School leaders have to make sure their communities know what really happened: Texas lawmakers balanced the state's budget on the backs of schoolchildren. No, the cuts weren't as bad as we feared they might be, but they're still devastating and we can't afford them. 

Thursday, November 10, 2011

Enrollment report highlights challenges for public schools

A new report from the Texas Education Agency on enrollment in Texas public schools has some interesting information district leaders may want to share when talking about challenges in public education.

Former State Demographer Steve Murdock for years has been warning of a population trend of declining numbers of Anglos in Texas and a growing number of minorities. Murdock, also the former U.S. Census Bureau director and now director of the Hobby Center for the Study of Texas at Rice University, says between 2000 and 2040, the state's public school enrollment will see a 15 percent decline in Anglo children, while Hispanic children will make up a 213 percent increase.

Why is this alarming? Because education and income levels for Hispanics lag considerably behind Anglos, Murdock told the Houston Chronicle earlier this year. If the trend continues, by 2040 roughly 30 percent of the state's labor force will not even have a high school diploma and the average household income will be $6,500 lower than in 2000 - and that's not adjusted for inflation.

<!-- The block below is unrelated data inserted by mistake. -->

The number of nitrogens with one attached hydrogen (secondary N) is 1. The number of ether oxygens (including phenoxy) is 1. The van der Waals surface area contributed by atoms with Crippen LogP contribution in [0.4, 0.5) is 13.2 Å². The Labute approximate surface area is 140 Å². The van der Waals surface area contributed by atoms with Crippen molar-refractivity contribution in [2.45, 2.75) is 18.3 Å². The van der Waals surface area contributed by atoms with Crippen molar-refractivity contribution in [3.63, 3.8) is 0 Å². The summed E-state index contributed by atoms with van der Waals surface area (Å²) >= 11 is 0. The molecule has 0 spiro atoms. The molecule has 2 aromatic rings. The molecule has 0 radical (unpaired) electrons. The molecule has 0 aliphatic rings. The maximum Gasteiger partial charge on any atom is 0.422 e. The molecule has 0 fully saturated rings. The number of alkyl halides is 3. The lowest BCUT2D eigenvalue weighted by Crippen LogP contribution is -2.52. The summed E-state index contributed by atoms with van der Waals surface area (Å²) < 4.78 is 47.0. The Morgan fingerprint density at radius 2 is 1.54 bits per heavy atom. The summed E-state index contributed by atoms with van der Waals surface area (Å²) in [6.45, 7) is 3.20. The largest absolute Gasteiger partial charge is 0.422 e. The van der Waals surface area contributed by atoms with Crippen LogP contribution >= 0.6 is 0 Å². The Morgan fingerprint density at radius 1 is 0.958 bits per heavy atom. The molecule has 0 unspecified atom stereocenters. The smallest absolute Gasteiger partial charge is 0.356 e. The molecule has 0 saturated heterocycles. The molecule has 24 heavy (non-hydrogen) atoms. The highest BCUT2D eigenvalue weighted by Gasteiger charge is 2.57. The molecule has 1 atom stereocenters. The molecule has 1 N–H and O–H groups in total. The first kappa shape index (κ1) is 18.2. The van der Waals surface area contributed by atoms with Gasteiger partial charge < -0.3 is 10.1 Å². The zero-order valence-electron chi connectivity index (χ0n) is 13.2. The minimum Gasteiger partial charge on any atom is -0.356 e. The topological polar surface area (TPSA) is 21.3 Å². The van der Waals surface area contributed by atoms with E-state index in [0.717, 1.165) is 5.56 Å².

TEA's report shows the trend is indeed continuing and that Texas public school districts are facing their biggest challenge yet. The students filling Texas classrooms come with greater challenges and needs than ever before, yet instead of more resources to help these children, school leaders are reeling from a $5.4 billion cut to education funding delivered to them this year by state lawmakers.

According to the report, there are now 4.9 million students enrolled in Texas public schools, a 21.2 percent increase over the past decade.

Between the 2009-10 and 2010-11 school years, African American and Hispanic enrollment increased, while enrollment of white students decreased.

Hispanics had the largest numerical increase in enrollment between 2009-10 and 2010-11, growing by 81,316 in just one year. Last school year Hispanic students accounted for 50.3 percent of total enrollment in Texas public schools.

The percentage of economically disadvantaged students  has risen in step with the increase in minority students. A decade ago, there were just over 2 million economically disadvantaged students in Texas public schools, or 49.2 percent of all students. By last school year there were nearly 3 million economically disadvantaged students, accounting for 59.1 percent of all students.

Let's break those numbers down a little further and make some comparisons: The overall public school population from 2000-01 to 2010-11 increased by 21.5 percent, while the number of economically disadvantaged students increased by 45.5 percent. And according to Murdock, that trend will continue.

Also over the past decade, the number of students receiving bilingual or English as a second language services increased by 56.4 percent and the number of limited English proficient students grew by 45.8 percent.

These numbers come as no surprise to educators, but they are a stark and definitive reminder of what schools are facing and they should paint a pretty clear picture of what kind of stakes we're playing with when we shortchange public education.